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Why autologous hamstring tendon reconstruction should now be considered the gold standard for anterior cruciate ligament reconstruction in athletes
  1. L Pinczewski,
  2. J Roe,
  3. L Salmon
  1. North Sydney Orthopaedic and Sports Medicine Centre, Sydney, Australia
  1. Dr L J Salmon, North Sydney Orthopaedic and Sports Medicine Centre, 286 Pacific Hwy, Crows Nest, Sydney NSW 2065, Australia; lsalmon{at}nsosmc.com.au

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The aim of anterior cruciate ligament (ACL) reconstructive surgery is to provide the patient with a timely return to sport allowing them to participate without any further meniscal damage and having a normal knee function which results in neither clinical nor radiologic evidence of osteoarthritis later in life. Long term study of both endoscopically performed patellar tendon and hamstring tendon graft reconstructions show that this is more likely to be achieved with hamstring tendon graft rather than patellar tendon graft.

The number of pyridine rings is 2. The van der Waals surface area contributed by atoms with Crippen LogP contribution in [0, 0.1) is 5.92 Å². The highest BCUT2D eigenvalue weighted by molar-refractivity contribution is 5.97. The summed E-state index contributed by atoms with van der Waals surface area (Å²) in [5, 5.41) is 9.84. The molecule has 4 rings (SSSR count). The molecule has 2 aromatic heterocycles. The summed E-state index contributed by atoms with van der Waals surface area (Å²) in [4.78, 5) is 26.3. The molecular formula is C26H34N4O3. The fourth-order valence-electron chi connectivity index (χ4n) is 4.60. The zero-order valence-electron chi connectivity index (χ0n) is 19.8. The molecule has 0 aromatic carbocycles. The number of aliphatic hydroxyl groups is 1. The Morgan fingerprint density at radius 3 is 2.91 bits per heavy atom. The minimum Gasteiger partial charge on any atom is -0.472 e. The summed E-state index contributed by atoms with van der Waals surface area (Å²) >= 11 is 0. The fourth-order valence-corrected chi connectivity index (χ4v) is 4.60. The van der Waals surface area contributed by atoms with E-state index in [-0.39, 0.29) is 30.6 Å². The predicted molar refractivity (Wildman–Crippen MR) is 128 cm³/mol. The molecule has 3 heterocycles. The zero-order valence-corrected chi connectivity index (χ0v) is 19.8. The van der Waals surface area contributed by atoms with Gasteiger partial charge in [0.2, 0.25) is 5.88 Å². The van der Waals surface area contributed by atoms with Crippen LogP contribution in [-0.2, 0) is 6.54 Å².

ACL reconstruction carried out endoscopically with the patellar tendon graft was popularised last century in the late 1980s and early 1990s due to the advent of easily performed interference screw fixation, and the rapid bone to bone healing of the graft. However donor site morbidity was common, persistent, occasionally severe and particularly disabling in females and trades people who knelt. Longitudinal follow-up demonstrated the development of fixed flexion deformities at the 2 and 5 year post-operative mark associated with the development of Grade B changes in the patellofemoral and medial compartments.1 2 These changes were noted on side to side comparative radiographs. …

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